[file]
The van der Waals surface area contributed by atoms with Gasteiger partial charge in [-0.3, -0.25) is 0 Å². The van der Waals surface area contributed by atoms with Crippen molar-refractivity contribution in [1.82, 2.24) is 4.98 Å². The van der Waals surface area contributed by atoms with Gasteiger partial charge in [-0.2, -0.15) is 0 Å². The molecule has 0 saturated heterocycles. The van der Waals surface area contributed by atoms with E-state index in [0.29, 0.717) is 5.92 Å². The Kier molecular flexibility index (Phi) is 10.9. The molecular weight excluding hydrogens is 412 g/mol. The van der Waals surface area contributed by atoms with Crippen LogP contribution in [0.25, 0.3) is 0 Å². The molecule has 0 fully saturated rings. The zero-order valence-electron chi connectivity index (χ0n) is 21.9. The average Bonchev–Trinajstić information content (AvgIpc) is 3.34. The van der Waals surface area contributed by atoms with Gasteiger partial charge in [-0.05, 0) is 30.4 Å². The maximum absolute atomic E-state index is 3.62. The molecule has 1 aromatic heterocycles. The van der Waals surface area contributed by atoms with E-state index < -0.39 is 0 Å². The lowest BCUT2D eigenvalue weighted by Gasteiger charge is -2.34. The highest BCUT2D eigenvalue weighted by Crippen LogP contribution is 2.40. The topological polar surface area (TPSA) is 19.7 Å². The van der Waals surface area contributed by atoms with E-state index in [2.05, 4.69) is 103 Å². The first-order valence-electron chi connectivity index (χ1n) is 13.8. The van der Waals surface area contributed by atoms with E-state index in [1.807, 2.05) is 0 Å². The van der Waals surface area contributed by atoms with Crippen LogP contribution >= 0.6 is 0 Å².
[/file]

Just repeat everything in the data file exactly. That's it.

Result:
The van der Waals surface area contributed by atoms with Gasteiger partial charge in [-0.3, -0.25) is 0 Å². The van der Waals surface area contributed by atoms with Crippen molar-refractivity contribution in [1.82, 2.24) is 4.98 Å². The van der Waals surface area contributed by atoms with Gasteiger partial charge in [-0.2, -0.15) is 0 Å². The molecule has 0 saturated heterocycles. The van der Waals surface area contributed by atoms with E-state index in [0.29, 0.717) is 5.92 Å². The Kier molecular flexibility index (Phi) is 10.9. The molecular weight excluding hydrogens is 412 g/mol. The van der Waals surface area contributed by atoms with Crippen LogP contribution in [0.25, 0.3) is 0 Å². The molecule has 0 fully saturated rings. The zero-order valence-electron chi connectivity index (χ0n) is 21.9. The average Bonchev–Trinajstić information content (AvgIpc) is 3.34. The van der Waals surface area contributed by atoms with Gasteiger partial charge in [-0.05, 0) is 30.4 Å². The maximum absolute atomic E-state index is 3.62. The molecule has 1 aromatic heterocycles. The van der Waals surface area contributed by atoms with E-state index < -0.39 is 0 Å². The lowest BCUT2D eigenvalue weighted by Gasteiger charge is -2.34. The highest BCUT2D eigenvalue weighted by Crippen LogP contribution is 2.40. The topological polar surface area (TPSA) is 19.7 Å². The van der Waals surface area contributed by atoms with E-state index in [2.05, 4.69) is 103 Å². The first-order valence-electron chi connectivity index (χ1n) is 13.8. The van der Waals surface area contributed by atoms with E-state index in [1.807, 2.05) is 0 Å². The van der Waals surface area contributed by atoms with Crippen LogP contribution >= 0.6 is 0 Å².